HIV criminal cases

In Australia, each state/territory has different criminal laws under which someone can be charged with reckless, negligent or deliberate transmission of HIV to another person (generally for sexual transmission), or for exposing another person to HIV.

Some states have specific offences relating to disease transmission, while in other states, HIV-positive people have been charged with offences such as 'grievous bodily harm'.

Criminal cases in Australia involving HIV transmission or exposure are rare. There have been fewer than 50 prosecutions since 1991 among more than 31,000 Australians ever diagnosed with HIV. These cases often attract a disproportionate amount of media attention – often using highly sensationalised headlines.

The quality of Australian media reports of criminal cases involving HIV transmission or exposure varies: on some occasions it has been accurate but on others media reports have been inaccurate  or overtly sensational. 

The effect of sensationalised reporting that misrepresent the facts is that it can feed misconceptions regarding transmission and risk, dehumanise the people involved in the cases and demonise all people with HIV.

Accurate reporting  of criminal cases has been complicated by mass reproduction of stories online; stories are often picked up by multiple news sites in very short time-frames. This can result in factual errors or misleading headlines circulating quickly around the globe, even after the original source has been corrected or removed.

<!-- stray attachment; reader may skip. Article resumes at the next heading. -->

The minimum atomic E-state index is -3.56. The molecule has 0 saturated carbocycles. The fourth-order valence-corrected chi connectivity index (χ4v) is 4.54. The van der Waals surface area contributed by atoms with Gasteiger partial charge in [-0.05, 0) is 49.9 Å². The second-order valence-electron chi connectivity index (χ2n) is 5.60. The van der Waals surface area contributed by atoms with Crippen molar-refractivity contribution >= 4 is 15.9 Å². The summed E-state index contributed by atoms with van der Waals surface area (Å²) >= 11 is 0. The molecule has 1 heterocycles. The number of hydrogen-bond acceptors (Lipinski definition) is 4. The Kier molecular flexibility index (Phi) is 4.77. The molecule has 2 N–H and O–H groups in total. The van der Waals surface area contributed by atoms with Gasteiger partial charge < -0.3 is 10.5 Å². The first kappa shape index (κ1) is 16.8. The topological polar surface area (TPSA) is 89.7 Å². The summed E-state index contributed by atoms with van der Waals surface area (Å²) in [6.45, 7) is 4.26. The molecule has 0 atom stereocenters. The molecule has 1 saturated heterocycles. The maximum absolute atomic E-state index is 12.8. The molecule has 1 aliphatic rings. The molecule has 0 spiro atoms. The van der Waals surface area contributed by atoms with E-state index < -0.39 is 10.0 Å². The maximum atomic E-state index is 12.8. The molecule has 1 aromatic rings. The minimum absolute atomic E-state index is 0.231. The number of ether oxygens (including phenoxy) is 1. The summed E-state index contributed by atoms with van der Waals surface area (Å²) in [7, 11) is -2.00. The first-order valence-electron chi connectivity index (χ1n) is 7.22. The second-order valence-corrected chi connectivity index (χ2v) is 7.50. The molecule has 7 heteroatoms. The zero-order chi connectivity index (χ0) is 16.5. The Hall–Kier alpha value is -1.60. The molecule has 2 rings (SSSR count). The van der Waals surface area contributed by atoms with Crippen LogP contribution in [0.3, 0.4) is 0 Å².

Many such stories attract a vitriolic response against both the accused (whose actions have been misrepresented) and all people living with HIV. Correcting errors – no matter how promptly – cannot turn back the effect of this vitriol.

Common pitfalls when reporting HIV criminal cases:

  • Confusing HIV exposure and transmission
  • Careless or sensational headlines that do not reflect the facts, even as presented in the report itself
  • Implying that genotyping can be used to prove that a particular individual transmitted HIV to another person. This is a misunderstanding about the science of genotyping
  • Suggesting that HIV can be transmitted by biting or spitting. This is incorrect.


Zaburoni v The Queen appeal success

The High Court’s April 2016 appeal decision in the case of Zaburoni v The Queen establishes that if an HIV-positive person has sex with someone without protection/condoms, it cannot be said/inferred that they intended to transmit HIV.

The appeal clarifies existing law by finding that ‘foresight of risk of harm is distinct in law from the intention to produce that harm’[1]. Until this High Court decision, these issues had not been determined in a court at this level.

The High Court appeal was from a 2013 Queensland Supreme Court decision which found Mr Zaburoni guilty of intentionally transmitting a serious disease (HIV). Mr Zaburoni had had frequent unprotected sex with his girlfriend without telling her he had HIV. Mr Zaburoni was sentenced to a term of imprisonment of 9 years and 6 months. Mr Zaburoni will now be re-sentenced, based on his earlier guilty plea to the lesser charge of unlawfully doing grievous bodily harm.

This decision serves as a solid refutation to the idea that it is a crime for an HIV-positive person to have condomless sex, as is often implied in media reporting on criminal cases of people with HIV.

See also: 

HIV and the Law for background information about the impact of criminalising HIV transmission or exposure.

Background Briefing: Application of Australian criminal laws in cases of HIV sexual transmission and exposure

Background Briefing: Spitting and Mandatory Testing for HIV and other Blood Borne Viruses

HIV and sub-Saharan African communities in Australia Briefing paper #7: Criminal Prosecutions 



[1] Zaburoni v The Queen [2016] HCA 12, available at: